These folks have changed the entire dynamics of the game through their peerless career. Each one of them was special in their expertise and niche; when they played, they ruled the game and history was rewritten on several occasions. They were truly instrumental in getting the ‘Invincible’ tag for Australia. They carried on the legacy given by Steve Waugh, who enlivened the Australian team in the mid 90’s to perform at a different level and to become the world-beaters. These players have been the backbone of Australian cricket for the past few years and the void created by their exit is hard to fill.

Biggie Haydos

Mathew Hayden’s debut hasn’t been a mesmerizing one and it had triggered his exile from the national side for some time. He cemented his place in the Australian team with the help of an astonishing batting display against India in its own backyard.

Later, he alongside Adam Gilchrist forged one of the best opening partnership pair ever in the history of One Day Cricket. He seized the record of highest individual scorer in test cricket from Brian Lara. However, Lara retrieved it back after a short period of time.

He is known for his behemoth presence, which intimidates the opposition bowlers. To add to the bowlers’ woes, he comes down to the track before the ball is bowled, which forces the bowlers to keep it short, which eventually is Hayden’s strength.

Mathew Hayden will always be remembered for his powerful stroke plays, true dominance over all types of bowlers and his prowess in all formats of the game.

Dazzling Gilly

‘Just hit the ball’ is the philosophy of Adam Gilchrist, when it comes to batting irrespective of the format. He has revolutionized the role of the wicket-keeper batsman with his explosive batting. He has de-railed several lethal attacks, which includes the onslaught against Sri Lanka in the 2007 World Cup and several other matches.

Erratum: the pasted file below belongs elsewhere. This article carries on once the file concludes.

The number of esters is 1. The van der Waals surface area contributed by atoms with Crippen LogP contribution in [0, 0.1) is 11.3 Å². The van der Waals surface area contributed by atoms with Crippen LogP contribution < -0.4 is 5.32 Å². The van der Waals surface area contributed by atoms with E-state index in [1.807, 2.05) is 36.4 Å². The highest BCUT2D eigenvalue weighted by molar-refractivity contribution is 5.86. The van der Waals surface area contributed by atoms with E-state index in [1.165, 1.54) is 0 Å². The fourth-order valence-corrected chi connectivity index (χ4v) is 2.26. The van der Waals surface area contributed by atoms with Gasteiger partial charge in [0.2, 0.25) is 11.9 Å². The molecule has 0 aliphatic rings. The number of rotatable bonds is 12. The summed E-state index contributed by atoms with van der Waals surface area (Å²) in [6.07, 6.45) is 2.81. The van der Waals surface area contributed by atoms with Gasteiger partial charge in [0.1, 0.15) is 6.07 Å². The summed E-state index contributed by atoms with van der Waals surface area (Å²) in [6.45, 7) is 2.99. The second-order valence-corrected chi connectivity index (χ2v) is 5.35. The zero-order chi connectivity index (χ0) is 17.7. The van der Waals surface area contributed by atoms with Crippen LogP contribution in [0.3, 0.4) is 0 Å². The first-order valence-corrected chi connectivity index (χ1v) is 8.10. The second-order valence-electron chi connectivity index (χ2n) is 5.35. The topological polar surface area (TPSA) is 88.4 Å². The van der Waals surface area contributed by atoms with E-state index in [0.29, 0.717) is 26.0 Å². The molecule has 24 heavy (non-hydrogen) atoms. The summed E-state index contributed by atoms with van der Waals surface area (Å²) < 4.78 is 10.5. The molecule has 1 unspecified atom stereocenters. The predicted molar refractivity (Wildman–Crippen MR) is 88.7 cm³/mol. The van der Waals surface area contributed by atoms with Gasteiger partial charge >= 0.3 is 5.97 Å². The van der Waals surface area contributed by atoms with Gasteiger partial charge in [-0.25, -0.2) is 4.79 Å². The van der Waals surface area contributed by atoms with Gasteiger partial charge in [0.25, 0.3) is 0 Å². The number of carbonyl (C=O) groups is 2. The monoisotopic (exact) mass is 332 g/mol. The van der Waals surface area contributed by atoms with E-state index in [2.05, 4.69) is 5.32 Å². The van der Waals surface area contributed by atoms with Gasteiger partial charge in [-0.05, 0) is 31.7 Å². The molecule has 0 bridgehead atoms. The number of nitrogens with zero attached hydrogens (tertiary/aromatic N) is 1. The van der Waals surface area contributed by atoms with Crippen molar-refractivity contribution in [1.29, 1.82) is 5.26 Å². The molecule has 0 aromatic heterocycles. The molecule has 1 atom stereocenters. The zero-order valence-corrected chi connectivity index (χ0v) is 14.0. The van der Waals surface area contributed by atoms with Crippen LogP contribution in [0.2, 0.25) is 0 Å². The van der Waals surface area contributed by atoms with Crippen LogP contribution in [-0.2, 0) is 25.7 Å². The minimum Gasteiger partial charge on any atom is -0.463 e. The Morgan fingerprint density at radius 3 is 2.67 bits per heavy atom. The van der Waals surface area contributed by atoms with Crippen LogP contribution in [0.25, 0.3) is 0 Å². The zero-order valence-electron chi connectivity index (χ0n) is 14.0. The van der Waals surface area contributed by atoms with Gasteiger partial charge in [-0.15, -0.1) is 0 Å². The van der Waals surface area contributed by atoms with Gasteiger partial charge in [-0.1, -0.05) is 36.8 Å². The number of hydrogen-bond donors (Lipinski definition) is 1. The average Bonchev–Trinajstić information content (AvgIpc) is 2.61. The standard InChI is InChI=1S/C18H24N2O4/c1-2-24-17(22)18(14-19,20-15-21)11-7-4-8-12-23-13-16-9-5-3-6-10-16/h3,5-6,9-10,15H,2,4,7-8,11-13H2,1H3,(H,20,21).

Gilly’s overwhelming strike-rate of 96.94 in ODI’s, after playing 287 matches is indeed incredible. He was at the helm of the Australian cricket team, when they posted their first series triumph in India in 2004 after a long gap, when Ponting left out due to injury.

His entry into the test team changed the whole dynamics. His presence at No.7 helped the top order and middle order to play with sheer confidence, which apparently made the Aussies stronger than before. Australian batting has gained a lot from the solid starts provided by Gilchrist. His physical & mental fitness has been tremendous during his playing days.

When he came joined IPL after a gap of 14 months from his retirement, he exhibited the same energy he had when he played for Australia. When he led the Deccan Charges to triumph after their dismal performance in the previous version, it was yet another epic in his dazzling cricketing career.

Conjurer Warne